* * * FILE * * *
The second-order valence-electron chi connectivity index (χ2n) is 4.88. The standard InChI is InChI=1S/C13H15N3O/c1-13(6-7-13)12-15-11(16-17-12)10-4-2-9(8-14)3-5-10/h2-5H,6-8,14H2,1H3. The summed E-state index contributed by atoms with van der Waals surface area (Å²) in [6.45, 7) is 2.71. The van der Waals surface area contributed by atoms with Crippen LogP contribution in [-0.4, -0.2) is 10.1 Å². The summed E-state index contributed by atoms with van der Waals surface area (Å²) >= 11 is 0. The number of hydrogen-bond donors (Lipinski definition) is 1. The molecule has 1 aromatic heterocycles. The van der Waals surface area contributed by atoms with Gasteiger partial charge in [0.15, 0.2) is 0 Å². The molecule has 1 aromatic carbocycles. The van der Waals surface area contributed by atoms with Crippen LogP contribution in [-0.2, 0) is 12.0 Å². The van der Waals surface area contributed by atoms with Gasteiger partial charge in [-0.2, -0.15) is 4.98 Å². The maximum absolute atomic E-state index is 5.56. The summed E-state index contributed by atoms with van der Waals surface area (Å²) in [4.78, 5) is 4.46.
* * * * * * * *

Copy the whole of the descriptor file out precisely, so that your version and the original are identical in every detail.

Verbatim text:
The second-order valence-electron chi connectivity index (χ2n) is 4.88. The standard InChI is InChI=1S/C13H15N3O/c1-13(6-7-13)12-15-11(16-17-12)10-4-2-9(8-14)3-5-10/h2-5H,6-8,14H2,1H3. The summed E-state index contributed by atoms with van der Waals surface area (Å²) in [6.45, 7) is 2.71. The van der Waals surface area contributed by atoms with Crippen LogP contribution in [-0.4, -0.2) is 10.1 Å². The summed E-state index contributed by atoms with van der Waals surface area (Å²) >= 11 is 0. The number of hydrogen-bond donors (Lipinski definition) is 1. The molecule has 1 aromatic heterocycles. The van der Waals surface area contributed by atoms with Gasteiger partial charge in [0.15, 0.2) is 0 Å². The molecule has 1 aromatic carbocycles. The van der Waals surface area contributed by atoms with Crippen LogP contribution in [-0.2, 0) is 12.0 Å². The van der Waals surface area contributed by atoms with Gasteiger partial charge in [-0.2, -0.15) is 4.98 Å². The maximum absolute atomic E-state index is 5.56. The summed E-state index contributed by atoms with van der Waals surface area (Å²) in [4.78, 5) is 4.46.